WASHINGTON — Defense Secretary Ash Carter shared four commitments that guide him and asked cadets of the U.S. Air Force Academy to adapt them to their circumstances on Thursday. Carter spoke to about half of the cadets who attend the academy in Colorado Springs, Colorado.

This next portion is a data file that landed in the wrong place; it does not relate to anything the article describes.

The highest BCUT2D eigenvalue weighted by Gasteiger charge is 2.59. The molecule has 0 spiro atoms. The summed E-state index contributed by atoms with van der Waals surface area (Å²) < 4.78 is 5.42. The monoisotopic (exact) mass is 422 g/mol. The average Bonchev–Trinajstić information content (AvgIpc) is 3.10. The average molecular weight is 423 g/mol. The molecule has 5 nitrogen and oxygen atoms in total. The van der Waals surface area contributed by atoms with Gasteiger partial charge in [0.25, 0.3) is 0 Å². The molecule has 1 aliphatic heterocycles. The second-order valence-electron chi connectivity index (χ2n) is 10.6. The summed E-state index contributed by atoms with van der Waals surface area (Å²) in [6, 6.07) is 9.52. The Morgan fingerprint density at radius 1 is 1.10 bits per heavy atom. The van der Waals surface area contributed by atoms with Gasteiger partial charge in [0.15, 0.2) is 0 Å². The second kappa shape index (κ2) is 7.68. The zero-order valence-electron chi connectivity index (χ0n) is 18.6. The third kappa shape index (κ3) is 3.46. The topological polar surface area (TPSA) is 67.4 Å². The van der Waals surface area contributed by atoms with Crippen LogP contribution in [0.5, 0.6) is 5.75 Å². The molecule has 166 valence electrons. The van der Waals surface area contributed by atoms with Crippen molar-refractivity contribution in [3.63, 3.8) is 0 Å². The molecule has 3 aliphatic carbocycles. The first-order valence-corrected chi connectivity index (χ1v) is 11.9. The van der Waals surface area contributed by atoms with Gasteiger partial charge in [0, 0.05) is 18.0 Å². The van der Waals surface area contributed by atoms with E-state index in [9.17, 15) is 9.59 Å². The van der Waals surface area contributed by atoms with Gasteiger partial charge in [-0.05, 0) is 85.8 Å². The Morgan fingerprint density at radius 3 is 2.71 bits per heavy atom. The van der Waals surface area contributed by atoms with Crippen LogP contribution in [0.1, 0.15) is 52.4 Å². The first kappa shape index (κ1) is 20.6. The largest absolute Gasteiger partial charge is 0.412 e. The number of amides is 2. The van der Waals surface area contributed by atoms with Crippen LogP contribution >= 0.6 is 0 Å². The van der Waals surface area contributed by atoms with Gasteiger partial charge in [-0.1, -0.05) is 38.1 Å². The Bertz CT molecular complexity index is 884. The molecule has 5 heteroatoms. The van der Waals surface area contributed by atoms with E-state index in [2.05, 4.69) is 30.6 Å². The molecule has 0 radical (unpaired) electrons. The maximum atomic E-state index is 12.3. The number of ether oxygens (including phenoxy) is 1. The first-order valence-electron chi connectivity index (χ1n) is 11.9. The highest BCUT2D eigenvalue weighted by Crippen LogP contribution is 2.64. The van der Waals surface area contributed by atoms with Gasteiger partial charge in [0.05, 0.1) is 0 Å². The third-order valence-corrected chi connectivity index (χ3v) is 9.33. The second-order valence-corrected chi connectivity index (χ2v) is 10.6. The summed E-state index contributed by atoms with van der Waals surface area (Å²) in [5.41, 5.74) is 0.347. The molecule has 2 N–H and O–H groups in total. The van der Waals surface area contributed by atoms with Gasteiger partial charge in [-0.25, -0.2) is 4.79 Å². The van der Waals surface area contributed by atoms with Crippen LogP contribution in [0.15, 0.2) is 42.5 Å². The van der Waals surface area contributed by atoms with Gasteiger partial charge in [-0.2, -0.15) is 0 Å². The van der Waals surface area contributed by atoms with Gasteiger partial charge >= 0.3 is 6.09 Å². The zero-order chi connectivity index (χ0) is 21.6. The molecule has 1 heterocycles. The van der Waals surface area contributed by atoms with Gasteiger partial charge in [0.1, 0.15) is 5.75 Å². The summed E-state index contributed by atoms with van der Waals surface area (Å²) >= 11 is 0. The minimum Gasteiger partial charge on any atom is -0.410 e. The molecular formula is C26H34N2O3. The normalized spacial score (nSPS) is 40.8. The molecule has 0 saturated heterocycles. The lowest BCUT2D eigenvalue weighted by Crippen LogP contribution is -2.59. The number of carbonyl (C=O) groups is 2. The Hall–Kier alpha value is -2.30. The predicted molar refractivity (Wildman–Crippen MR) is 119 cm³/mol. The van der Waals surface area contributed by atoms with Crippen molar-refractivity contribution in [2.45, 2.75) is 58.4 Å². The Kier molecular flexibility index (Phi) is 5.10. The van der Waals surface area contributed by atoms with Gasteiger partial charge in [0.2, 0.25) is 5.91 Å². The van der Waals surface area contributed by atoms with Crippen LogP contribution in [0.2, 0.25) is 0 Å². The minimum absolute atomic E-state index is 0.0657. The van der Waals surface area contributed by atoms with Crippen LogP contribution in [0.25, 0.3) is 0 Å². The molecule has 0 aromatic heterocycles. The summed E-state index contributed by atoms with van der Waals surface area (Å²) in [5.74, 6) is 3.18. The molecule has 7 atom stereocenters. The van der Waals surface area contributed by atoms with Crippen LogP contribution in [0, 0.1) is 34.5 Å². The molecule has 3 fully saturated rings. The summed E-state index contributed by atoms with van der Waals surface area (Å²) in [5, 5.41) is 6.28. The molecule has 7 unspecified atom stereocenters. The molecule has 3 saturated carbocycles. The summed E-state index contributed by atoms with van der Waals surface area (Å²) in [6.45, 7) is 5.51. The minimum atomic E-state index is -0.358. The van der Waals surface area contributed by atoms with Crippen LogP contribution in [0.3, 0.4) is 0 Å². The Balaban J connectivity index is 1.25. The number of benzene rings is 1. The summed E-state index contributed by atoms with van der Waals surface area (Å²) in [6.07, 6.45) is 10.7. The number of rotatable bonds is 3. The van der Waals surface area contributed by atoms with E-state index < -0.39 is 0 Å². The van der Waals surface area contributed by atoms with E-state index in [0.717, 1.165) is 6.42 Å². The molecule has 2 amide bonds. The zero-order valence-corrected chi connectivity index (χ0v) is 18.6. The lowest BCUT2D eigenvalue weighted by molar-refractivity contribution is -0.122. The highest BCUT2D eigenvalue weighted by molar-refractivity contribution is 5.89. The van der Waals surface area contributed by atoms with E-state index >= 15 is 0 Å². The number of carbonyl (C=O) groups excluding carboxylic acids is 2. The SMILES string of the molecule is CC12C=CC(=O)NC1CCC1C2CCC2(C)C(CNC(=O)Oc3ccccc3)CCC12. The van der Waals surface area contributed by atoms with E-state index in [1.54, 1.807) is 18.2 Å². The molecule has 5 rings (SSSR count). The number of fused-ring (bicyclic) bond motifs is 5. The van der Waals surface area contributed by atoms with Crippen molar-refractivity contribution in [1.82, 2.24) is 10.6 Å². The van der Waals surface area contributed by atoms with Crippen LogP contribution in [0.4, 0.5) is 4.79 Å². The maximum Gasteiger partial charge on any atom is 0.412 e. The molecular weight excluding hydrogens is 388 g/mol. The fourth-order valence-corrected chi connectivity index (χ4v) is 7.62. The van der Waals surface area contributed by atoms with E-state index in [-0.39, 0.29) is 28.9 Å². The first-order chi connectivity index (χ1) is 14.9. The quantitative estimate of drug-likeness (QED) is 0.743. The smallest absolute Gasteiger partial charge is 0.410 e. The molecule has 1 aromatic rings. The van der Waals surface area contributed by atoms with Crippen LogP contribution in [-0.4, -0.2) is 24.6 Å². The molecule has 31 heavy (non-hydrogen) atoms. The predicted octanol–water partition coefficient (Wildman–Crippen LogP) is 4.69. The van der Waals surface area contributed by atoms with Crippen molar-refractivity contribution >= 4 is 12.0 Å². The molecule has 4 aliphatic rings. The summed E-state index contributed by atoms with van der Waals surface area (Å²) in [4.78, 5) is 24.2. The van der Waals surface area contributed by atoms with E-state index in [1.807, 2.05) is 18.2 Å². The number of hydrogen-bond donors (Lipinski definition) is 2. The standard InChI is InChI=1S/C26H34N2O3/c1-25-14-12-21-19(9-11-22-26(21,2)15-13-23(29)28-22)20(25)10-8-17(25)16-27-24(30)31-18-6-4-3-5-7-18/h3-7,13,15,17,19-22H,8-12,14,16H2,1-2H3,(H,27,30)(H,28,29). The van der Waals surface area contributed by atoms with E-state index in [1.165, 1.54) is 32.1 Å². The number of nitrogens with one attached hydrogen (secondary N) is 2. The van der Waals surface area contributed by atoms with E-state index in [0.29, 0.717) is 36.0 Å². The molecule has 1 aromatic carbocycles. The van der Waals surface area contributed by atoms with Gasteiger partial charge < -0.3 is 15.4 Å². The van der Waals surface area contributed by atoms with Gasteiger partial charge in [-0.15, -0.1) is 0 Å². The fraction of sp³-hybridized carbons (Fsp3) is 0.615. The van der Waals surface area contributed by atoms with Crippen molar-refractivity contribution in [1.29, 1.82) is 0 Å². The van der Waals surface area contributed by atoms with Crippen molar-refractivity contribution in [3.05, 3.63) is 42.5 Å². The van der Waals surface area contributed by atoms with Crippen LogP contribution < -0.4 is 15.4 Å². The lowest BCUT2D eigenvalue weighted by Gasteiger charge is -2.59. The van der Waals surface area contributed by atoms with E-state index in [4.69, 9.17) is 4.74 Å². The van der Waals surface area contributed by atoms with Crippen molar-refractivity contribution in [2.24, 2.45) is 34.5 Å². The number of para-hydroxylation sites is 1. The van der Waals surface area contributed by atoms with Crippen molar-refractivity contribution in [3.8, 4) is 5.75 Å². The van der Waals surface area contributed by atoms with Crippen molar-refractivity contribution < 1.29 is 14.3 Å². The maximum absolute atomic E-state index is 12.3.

The first commitment, the secretary said, is "to ground all of your training, all of your thinking and all of your actions in our core mission of the Department of Defense." "Our primary mission will always be protecting our people and serving our nation's interests," he told the cadets. From the White House Situation Room to flightlines around the world, defending American interests is what matters most, Carter said. "Some regions of the world are exceedingly messy, but we're not daunted or confused, because we have our North Star," he added. Leading Other Nations and Peoples Protecting American interests often means leading other nations and other peoples, the secretary said. "Ever since World War II, the United States has stood as the world's foremost leader, partner and underwriter of stability and security in every region of the world," he said. "It is a mantle we embraced again after the Cold War, and one that continues today to the great benefit of this nation, but also the rest of the world." The positive and enduring partnerships the United States has cultivated with other nations around the world are built on American interests, but rest on American values – "which most find decent, honorable and attractive," Carter said. The Air Force provides the United States unprecedented global power and global reach, said the secretary told the cadets, and these capabilities, when applied consistent with American values, are of great benefit to the nation. "When a natural disaster occurs on the other side of the world … it is often the United States Air Force who is first on the scene to deliver aid and demonstrate our values to the world," he said. "I can tell you that really creates an impression." When targeting enemies, America does all it can to protect innocent life, Carter said. "When we do that," he added, "we demonstrate our values to the world." Keeping People in Mind The next commitment is to remember it is people who make the American military the finest fighting force in the world, Carter said. "And it is our people who will ensure that the force of tomorrow, which you will command, remains as great as the force of today," he said. The secretary said this is why he is pushing for new ways to recruit and retain the best and why the United States military seeks to be inclusive. "From the first classes of female cadets, including Brig. Gen. Allison Hickey and your own superintendent, Lt. Gen. [Michelle] Johnson, to the first female combat pilots, including my former assistant, Brig. Gen. Jeannie Leavitt, to Gen. Lori Robinson, who tomorrow will become the first woman to lead a combatant command, the Air Force has proven time and again that we are strongest when we draw from the strength of our entire nation," he said. Finding Solutions The third commitment is to remember "that our nation's defense rests on being able to find solutions to seemingly intractable problems," Carter told the cadets, noting that they will face unexpected challenges and life-or-death decisions. "Have the courage to accept risk to solve those problems and the wisdom to determine when a risk becomes a gamble," the secretary said. "You are responsible for the lives of your people and the accomplishment of your mission. Balancing these two solemn duties one of the most difficult tasks you will face, but you've got to succeed. That is the burden of command." As missions progress, Carter told the cadets, they must constantly re-evaluate the situation. "And to chart a new course," he added, "you must have the confidence to be open to new ideas." "This should be a lesson for our enemies: never underestimate the ingenuity of our officers," he said. "We need to maintain that advantage forever." Character and Resolve Finally, the secretary discussed character. He noted that the halls of the Pentagon have portraits of many airmen who were held as prisoners of war in North Vietnam. "They serve as reminders of the character and resolve at the core of our mission," he said. Throughout their careers, Carter said, the cadets must constantly learn – and teach -- character. "You'll find the words of George Washington you memorized as a fourth class cadet: 'Remember that it is the actions, and not the commission, that make the officer, and that there is more expected from him than his title,'" Carter said. "That will have new and greater meaning as you go on. "We are a great nation, with great responsibilities," he continued. "As we meet these responsibilities, our nation stands on the foundation of character that both you and this institution make stronger and send forth into the world. As you embark on your career and lives of service, know that our nation is 100 percent behind you. I'm a thousand percent behind you, and I am so proud of you."